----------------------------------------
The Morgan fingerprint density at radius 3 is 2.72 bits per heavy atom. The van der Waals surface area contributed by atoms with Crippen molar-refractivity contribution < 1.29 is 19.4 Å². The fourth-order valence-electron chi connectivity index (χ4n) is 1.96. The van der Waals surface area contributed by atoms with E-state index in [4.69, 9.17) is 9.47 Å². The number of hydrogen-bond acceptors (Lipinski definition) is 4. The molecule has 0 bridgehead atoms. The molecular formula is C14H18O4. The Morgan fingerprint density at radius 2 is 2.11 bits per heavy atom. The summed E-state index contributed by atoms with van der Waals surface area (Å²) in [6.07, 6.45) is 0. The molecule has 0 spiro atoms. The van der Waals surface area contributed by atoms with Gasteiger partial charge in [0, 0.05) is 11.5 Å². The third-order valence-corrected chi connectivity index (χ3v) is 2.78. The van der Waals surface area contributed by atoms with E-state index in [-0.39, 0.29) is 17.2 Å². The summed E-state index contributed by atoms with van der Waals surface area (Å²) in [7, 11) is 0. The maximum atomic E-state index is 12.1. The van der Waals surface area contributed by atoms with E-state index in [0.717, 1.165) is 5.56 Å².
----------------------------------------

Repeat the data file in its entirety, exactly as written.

The Morgan fingerprint density at radius 3 is 2.72 bits per heavy atom. The van der Waals surface area contributed by atoms with Crippen molar-refractivity contribution < 1.29 is 19.4 Å². The fourth-order valence-electron chi connectivity index (χ4n) is 1.96. The van der Waals surface area contributed by atoms with E-state index in [4.69, 9.17) is 9.47 Å². The number of hydrogen-bond acceptors (Lipinski definition) is 4. The molecule has 0 bridgehead atoms. The molecular formula is C14H18O4. The Morgan fingerprint density at radius 2 is 2.11 bits per heavy atom. The summed E-state index contributed by atoms with van der Waals surface area (Å²) in [6.07, 6.45) is 0. The molecule has 0 spiro atoms. The van der Waals surface area contributed by atoms with Gasteiger partial charge in [0, 0.05) is 11.5 Å². The third-order valence-corrected chi connectivity index (χ3v) is 2.78. The van der Waals surface area contributed by atoms with E-state index in [-0.39, 0.29) is 17.2 Å². The summed E-state index contributed by atoms with van der Waals surface area (Å²) in [7, 11) is 0. The maximum atomic E-state index is 12.1. The van der Waals surface area contributed by atoms with E-state index in [0.717, 1.165) is 5.56 Å².